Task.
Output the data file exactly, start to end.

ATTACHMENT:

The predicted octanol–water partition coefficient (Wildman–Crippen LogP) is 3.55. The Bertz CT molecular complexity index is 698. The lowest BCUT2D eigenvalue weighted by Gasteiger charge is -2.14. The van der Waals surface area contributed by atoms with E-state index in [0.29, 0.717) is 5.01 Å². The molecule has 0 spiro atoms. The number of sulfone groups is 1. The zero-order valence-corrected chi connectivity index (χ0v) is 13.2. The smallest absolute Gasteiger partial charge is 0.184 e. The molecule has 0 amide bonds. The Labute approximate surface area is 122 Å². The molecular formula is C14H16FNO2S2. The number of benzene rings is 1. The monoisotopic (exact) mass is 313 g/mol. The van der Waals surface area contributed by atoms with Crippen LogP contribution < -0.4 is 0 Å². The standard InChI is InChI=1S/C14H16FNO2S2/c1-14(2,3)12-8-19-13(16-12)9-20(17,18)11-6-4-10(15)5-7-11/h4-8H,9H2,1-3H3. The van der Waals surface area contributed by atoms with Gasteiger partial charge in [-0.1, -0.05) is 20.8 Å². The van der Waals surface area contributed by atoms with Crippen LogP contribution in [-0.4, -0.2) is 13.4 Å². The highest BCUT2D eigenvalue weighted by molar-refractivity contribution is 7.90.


The predicted octanol–water partition coefficient (Wildman–Crippen LogP) is 3.55. The Bertz CT molecular complexity index is 698. The lowest BCUT2D eigenvalue weighted by Gasteiger charge is -2.14. The van der Waals surface area contributed by atoms with E-state index in [0.29, 0.717) is 5.01 Å². The molecule has 0 spiro atoms. The number of sulfone groups is 1. The zero-order valence-corrected chi connectivity index (χ0v) is 13.2. The smallest absolute Gasteiger partial charge is 0.184 e. The molecule has 0 amide bonds. The Labute approximate surface area is 122 Å². The molecular formula is C14H16FNO2S2. The number of benzene rings is 1. The monoisotopic (exact) mass is 313 g/mol. The van der Waals surface area contributed by atoms with Crippen LogP contribution < -0.4 is 0 Å². The standard InChI is InChI=1S/C14H16FNO2S2/c1-14(2,3)12-8-19-13(16-12)9-20(17,18)11-6-4-10(15)5-7-11/h4-8H,9H2,1-3H3. The van der Waals surface area contributed by atoms with Gasteiger partial charge in [-0.1, -0.05) is 20.8 Å². The van der Waals surface area contributed by atoms with Crippen LogP contribution in [-0.4, -0.2) is 13.4 Å². The highest BCUT2D eigenvalue weighted by molar-refractivity contribution is 7.90.